As you can tell by the name of this blog, bass is featured in most posts here to at least some degree. We have thousands of bass posts–enjoy checking them out!

Guest Post: Banish burnout and rejuvenate your playing!

Hi readers, Peter Tambroni here doing a guest post for I will be doing a semi-regular column from my perspective as a long time public school string teacher and bassist.


It happens to all of us. We practice. We have our routine (which is good!). We have our allotted practice time and organized it into a balance diet of exercises and music for an efficient route to progress.

And then after a few months, stagnation sets in. We’re zoning out, tuning out, and feeling generally flat.

What can you do to get you out of this artistic rut?

Take up an artistic hobby that you’ve never formally studied – and don’t intend to! I took up photography several years ago – by accident. I acquire a digital through my school’s technology buying program. At first I used it just to take pictures of my classroom and events but it quickly turned fun. I took pictures of students and instruments at different angles, perspectives, and in black and white. I consciously decided to not take a photography class. I did subscribe to some photo magazines and joined the local photography club which out to be rather dull. But above all, I took lots and lots of pictures. Thousands. And why not? It was digital so I could delete as many as I wanted. I played with all the knobs, buttons and settings. I experimented and took more pictures – and tons of ‘bad’ ones. Who cared? I wasn’t a photographer so all of this was just fun! There was no pressure; just like when I was a teenager in a garage band with no formal musical training. Just a cheap guitar with a Guitar Player or Guitar World magazine. Ah pure, uninhibited creativity! Give it a shot!

I then noticed many parallels to music – the rule of thirds relating to phrasing and the golden mean. Learning what should be the focus and what’s the background. I learned to selectively focus on a subject – or not. My musicianship definitely improved after I picked up that camera.

Another idea is to try playing a genre that you’ve never worked in before. And it doesn’t even have to be a ‘real’ genre. Pickup a jazz real book but play the melody, or try your hand at comping the chord progression. Turn on a heavy metal or alternative music station and play along or try to transcribe a modern rock tune. Sit in on a bluegrass jam – odds are they’ll be happy to have an upright bassist and they generally have lead sheets (but come, use your ears, it’s just I, IV, V!)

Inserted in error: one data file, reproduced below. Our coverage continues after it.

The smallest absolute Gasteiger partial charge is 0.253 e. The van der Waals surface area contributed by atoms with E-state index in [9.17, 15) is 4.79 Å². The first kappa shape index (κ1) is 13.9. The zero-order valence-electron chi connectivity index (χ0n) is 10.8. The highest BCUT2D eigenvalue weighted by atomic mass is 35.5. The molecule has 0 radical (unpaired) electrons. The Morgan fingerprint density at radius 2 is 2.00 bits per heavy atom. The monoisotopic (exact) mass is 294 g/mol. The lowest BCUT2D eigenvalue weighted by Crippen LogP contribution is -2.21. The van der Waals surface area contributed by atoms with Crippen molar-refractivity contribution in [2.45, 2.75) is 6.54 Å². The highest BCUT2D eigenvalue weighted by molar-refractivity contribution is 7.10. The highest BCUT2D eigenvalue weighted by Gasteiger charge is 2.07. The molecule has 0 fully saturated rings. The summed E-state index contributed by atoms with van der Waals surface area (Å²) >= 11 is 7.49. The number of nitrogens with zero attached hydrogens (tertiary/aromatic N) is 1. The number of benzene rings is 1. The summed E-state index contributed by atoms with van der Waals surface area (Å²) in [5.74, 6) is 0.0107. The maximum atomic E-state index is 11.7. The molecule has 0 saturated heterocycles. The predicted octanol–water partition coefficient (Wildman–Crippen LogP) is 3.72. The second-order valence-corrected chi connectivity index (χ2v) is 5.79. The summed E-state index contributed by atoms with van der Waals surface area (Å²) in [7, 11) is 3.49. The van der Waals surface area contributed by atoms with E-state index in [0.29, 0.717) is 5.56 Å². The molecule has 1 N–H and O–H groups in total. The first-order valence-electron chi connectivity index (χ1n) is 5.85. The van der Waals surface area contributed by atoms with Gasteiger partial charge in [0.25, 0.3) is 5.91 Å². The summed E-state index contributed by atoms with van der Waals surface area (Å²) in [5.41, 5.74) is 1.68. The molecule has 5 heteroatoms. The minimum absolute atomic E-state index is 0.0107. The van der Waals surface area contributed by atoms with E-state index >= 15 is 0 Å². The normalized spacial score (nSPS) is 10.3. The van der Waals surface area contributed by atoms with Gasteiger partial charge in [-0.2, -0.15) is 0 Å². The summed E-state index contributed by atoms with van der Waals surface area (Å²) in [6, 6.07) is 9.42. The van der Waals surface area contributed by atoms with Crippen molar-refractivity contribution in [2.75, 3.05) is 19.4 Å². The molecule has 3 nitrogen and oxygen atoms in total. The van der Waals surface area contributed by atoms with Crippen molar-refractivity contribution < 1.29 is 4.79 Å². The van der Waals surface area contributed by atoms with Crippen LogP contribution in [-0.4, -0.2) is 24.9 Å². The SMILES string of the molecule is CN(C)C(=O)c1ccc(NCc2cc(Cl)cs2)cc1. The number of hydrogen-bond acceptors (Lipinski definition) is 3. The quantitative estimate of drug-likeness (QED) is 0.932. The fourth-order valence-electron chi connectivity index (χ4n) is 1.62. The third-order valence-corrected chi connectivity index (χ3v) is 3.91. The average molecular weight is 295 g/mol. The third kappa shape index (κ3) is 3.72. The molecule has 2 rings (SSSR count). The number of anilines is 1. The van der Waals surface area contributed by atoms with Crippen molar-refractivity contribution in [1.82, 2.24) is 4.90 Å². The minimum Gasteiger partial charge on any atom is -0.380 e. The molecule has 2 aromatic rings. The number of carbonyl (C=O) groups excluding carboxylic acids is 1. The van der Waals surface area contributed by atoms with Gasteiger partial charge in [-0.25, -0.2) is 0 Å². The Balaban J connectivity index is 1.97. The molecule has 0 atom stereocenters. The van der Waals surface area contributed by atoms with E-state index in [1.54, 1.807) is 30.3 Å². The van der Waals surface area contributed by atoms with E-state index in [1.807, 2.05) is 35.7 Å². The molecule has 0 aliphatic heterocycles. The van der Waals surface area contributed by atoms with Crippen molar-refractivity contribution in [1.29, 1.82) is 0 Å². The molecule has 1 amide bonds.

Pickup your instrument and doodle, let your fingers wander and play anything. Improvise! Sing along with crazy lyrics or even a commercial. Chill out with your bass. Grab a beer, turn on the TV and try to figure out whatever theme song or jingles are playing.

Play a different style, improvise, transcribe (especially something different!). Bow along to that dusty Bon Jovi album!

Meditate with the bass. One of the things I really enjoy about playing is the tactile aspect of playing. I like how the bass feels. Just sit or stand with your bass and feel the weight of it. Notice the neck and feel the strings and wood. This isn’t something ‘out there’, just another way to connect with your instrument. When I first started playing the bass in high school, I marveled at it. I touched the bridge full of rosin. The neck with its lack of finish just called to be held.

Go ahead and experiment, there are no rules. Just play around.

I think you’ll be amazed at the results – mentally and physically. Hopefully you’ll reconnect with your instrument and discover why you chose the bass.

Recommended reading:

Free Play: Improvisation in Life and Art

Effortless Mastery: Liberating the Master Musician Within

The Inner Game of Music


Thank you and keep practicin’!

Peter Tambroni

Terry Plumeri performs The Caves of Peacock Springs

In May, I put out a tribute podcast to composer, conductor, and bassist Terry Plumeri.  Tragically, he was murdered in April of this year in his home in Florida.

I thought it fitting to follow up with a couple of videos featuring Terry.  The following features a solo bass composition by Terry called The Caves of Peacock Springs:

Also, check out this track with Terry and the great Herbie Hancock.It’s called He Who Lives In Many Places and has that open, cinematic quality so distinctive to his music.

CBC 226: ISB 2017 Convention Preview

ISB 2017 Preview 300 x 300This is a special episode featuring International Society of Bassists 2017 Convention Chair and Artistic Director Nicholas Walker discussing plans for the upcoming convention.  This 50th anniversary convention looks like it will be outstanding, with several new developments unique to this event.  Enjoy!

International Society of Bassists 2017 Convention